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In vivo confocal microscopic features of naturally acquired canine herpesvirus-1 and feline herpesvirus-1 dendritic and punctate ulcerative keratitis

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  • 1 From the Department of Clinical Sciences, College of Veterinary Medicine, Cornell University, Ithaca, NY 14853.
  • | 2 From the Department Population Medicine and Diagnostic Sciences, College of Veterinary Medicine, Cornell University, Ithaca, NY 14853.

Abstract

OBJECTIVE

To describe the in vivo confocal microscopy (IVCM) features of the corneal epithelium and stroma in dogs and cats with herpetic dendritic ulcerative keratitis.

ANIMALS

6 client-owned dogs and 10 client-owned cats with herpetic dendritic ulcerative keratitis (affected group) and 10 dogs and 10 cats from specific-pathogen-free laboratory colonies (nonaffected group).

PROCEDURES

After complete ophthalmic examination, IVCM corneal examination was performed on the clinically diseased eyes of animals in the affected group and on both eyes of animals in the nonaffected group. Results by species were compared between groups.

RESULTS

In the affected group, all 6 dogs had unilateral ocular lesions (total, 6 eyes examined), whereas 7 cats had unilateral lesions and 3 cats had bilateral lesions (total, 13 eyes examined). For the nonaffected group, 20 cat eyes and 20 dog eyes were examined. Corneal epithelial morphological abnormalities were identified in all examined eyes of animals in the affected group and in no examined eyes of the nonaffected group. Hyperreflective punctate opacities and inflammatory cells were present in all epithelial layers in examined eyes of affected animals but were absent in nonaffected animals. Similarly, Langerhans cells and anterior stromal dendritic cells were identified in corneas of eyes examined for animals in the affected group but not in any eye of animals in the nonaffected group. Stromal changes were less consistent in the affected group, but absent in the nonaffected group.

CONCLUSIONS AND CLINICAL RELEVANCE

Results indicated that herpetic dendritic ulcerative keratitis in dogs and cats is associated with microanatomic corneal abnormalities that can be detected by IVCM.

Abstract

OBJECTIVE

To describe the in vivo confocal microscopy (IVCM) features of the corneal epithelium and stroma in dogs and cats with herpetic dendritic ulcerative keratitis.

ANIMALS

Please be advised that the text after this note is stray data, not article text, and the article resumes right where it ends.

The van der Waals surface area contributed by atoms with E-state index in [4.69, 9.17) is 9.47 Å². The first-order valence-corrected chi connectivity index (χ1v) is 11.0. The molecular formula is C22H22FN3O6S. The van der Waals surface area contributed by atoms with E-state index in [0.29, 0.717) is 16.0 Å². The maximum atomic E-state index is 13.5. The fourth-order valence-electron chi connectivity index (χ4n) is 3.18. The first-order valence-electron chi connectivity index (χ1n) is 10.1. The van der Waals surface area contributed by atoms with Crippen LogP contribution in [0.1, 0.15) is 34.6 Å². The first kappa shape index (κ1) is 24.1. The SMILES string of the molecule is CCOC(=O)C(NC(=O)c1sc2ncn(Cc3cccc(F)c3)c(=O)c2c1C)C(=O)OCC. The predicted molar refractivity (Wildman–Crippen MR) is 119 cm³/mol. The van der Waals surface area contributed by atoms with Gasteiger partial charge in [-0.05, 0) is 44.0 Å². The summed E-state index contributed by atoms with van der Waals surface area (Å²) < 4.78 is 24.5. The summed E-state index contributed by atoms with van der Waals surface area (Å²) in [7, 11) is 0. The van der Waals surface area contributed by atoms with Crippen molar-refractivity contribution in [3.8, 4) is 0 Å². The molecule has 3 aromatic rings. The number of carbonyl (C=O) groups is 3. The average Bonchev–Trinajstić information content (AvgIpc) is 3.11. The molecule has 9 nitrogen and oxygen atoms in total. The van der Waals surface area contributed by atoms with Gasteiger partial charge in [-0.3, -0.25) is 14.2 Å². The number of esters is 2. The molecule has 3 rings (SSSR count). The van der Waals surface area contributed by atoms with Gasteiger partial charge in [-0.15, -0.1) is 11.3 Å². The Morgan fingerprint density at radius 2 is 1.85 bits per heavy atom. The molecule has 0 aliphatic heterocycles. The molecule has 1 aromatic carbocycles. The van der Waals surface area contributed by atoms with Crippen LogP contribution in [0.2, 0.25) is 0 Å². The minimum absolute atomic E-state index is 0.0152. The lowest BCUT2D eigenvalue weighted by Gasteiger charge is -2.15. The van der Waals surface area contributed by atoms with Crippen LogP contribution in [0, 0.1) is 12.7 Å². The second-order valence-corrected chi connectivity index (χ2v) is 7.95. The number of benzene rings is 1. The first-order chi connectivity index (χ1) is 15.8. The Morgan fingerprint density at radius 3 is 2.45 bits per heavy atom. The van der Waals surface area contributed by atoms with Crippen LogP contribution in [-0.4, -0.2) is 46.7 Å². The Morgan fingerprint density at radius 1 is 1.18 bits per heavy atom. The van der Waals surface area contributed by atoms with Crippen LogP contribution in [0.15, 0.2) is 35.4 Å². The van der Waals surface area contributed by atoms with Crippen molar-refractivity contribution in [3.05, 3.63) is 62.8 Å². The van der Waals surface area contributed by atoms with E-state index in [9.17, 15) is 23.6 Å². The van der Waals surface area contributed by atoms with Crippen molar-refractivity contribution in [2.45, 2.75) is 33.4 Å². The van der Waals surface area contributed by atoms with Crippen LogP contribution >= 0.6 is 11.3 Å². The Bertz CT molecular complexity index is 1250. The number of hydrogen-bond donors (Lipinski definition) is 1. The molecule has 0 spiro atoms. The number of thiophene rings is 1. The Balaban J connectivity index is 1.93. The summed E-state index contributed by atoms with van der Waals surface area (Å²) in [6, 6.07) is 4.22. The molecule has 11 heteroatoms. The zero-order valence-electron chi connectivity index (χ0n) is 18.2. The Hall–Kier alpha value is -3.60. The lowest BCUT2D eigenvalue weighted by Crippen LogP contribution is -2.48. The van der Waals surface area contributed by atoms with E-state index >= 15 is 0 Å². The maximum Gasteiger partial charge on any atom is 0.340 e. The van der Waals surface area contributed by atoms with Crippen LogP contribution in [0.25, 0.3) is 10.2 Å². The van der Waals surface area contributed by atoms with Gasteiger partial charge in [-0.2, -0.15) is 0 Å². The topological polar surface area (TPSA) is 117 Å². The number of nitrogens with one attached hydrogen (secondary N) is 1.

6 client-owned dogs and 10 client-owned cats with herpetic dendritic ulcerative keratitis (affected group) and 10 dogs and 10 cats from specific-pathogen-free laboratory colonies (nonaffected group).

PROCEDURES

After complete ophthalmic examination, IVCM corneal examination was performed on the clinically diseased eyes of animals in the affected group and on both eyes of animals in the nonaffected group. Results by species were compared between groups.

RESULTS

In the affected group, all 6 dogs had unilateral ocular lesions (total, 6 eyes examined), whereas 7 cats had unilateral lesions and 3 cats had bilateral lesions (total, 13 eyes examined). For the nonaffected group, 20 cat eyes and 20 dog eyes were examined. Corneal epithelial morphological abnormalities were identified in all examined eyes of animals in the affected group and in no examined eyes of the nonaffected group. Hyperreflective punctate opacities and inflammatory cells were present in all epithelial layers in examined eyes of affected animals but were absent in nonaffected animals. Similarly, Langerhans cells and anterior stromal dendritic cells were identified in corneas of eyes examined for animals in the affected group but not in any eye of animals in the nonaffected group. Stromal changes were less consistent in the affected group, but absent in the nonaffected group.

CONCLUSIONS AND CLINICAL RELEVANCE

Results indicated that herpetic dendritic ulcerative keratitis in dogs and cats is associated with microanatomic corneal abnormalities that can be detected by IVCM.

Contributor Notes

Address correspondence to Dr. Ledbetter (ecl32@cornell.edu).